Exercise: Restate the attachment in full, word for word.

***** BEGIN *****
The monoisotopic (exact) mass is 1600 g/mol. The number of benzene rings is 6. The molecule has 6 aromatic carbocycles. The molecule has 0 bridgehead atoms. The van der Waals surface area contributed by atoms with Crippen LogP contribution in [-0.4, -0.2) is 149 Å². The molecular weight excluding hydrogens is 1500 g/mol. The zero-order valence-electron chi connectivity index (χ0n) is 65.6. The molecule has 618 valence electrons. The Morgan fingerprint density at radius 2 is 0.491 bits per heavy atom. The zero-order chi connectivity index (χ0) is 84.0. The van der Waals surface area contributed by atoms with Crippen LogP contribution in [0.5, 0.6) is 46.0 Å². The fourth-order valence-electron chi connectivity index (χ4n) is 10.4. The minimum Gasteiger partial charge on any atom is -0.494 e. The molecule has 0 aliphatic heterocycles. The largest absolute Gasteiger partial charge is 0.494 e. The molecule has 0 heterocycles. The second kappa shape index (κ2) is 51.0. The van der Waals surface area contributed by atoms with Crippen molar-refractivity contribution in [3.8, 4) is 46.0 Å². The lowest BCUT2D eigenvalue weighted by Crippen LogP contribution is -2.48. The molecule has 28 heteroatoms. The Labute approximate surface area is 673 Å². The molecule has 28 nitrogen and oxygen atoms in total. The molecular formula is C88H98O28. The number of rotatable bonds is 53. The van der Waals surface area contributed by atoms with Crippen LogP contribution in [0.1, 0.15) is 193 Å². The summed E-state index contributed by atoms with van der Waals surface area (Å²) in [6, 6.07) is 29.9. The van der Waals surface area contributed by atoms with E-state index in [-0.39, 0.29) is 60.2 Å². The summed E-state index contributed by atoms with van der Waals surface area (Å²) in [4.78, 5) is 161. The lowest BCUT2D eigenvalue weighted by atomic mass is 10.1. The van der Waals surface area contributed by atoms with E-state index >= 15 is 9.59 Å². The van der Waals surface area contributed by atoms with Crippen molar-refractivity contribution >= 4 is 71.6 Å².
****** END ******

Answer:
The monoisotopic (exact) mass is 1600 g/mol. The number of benzene rings is 6. The molecule has 6 aromatic carbocycles. The molecule has 0 bridgehead atoms. The van der Waals surface area contributed by atoms with Crippen LogP contribution in [-0.4, -0.2) is 149 Å². The molecular weight excluding hydrogens is 1500 g/mol. The zero-order valence-electron chi connectivity index (χ0n) is 65.6. The molecule has 618 valence electrons. The Morgan fingerprint density at radius 2 is 0.491 bits per heavy atom. The zero-order chi connectivity index (χ0) is 84.0. The van der Waals surface area contributed by atoms with Crippen LogP contribution in [0.5, 0.6) is 46.0 Å². The fourth-order valence-electron chi connectivity index (χ4n) is 10.4. The minimum Gasteiger partial charge on any atom is -0.494 e. The molecule has 0 aliphatic heterocycles. The largest absolute Gasteiger partial charge is 0.494 e. The molecule has 0 heterocycles. The second kappa shape index (κ2) is 51.0. The van der Waals surface area contributed by atoms with Crippen molar-refractivity contribution in [3.8, 4) is 46.0 Å². The lowest BCUT2D eigenvalue weighted by Crippen LogP contribution is -2.48. The molecule has 28 heteroatoms. The Labute approximate surface area is 673 Å². The molecule has 28 nitrogen and oxygen atoms in total. The molecular formula is C88H98O28. The number of rotatable bonds is 53. The van der Waals surface area contributed by atoms with Crippen LogP contribution in [0.1, 0.15) is 193 Å². The summed E-state index contributed by atoms with van der Waals surface area (Å²) in [6, 6.07) is 29.9. The van der Waals surface area contributed by atoms with E-state index in [-0.39, 0.29) is 60.2 Å². The summed E-state index contributed by atoms with van der Waals surface area (Å²) in [4.78, 5) is 161. The lowest BCUT2D eigenvalue weighted by atomic mass is 10.1. The van der Waals surface area contributed by atoms with E-state index >= 15 is 9.59 Å². The van der Waals surface area contributed by atoms with Crippen molar-refractivity contribution >= 4 is 71.6 Å².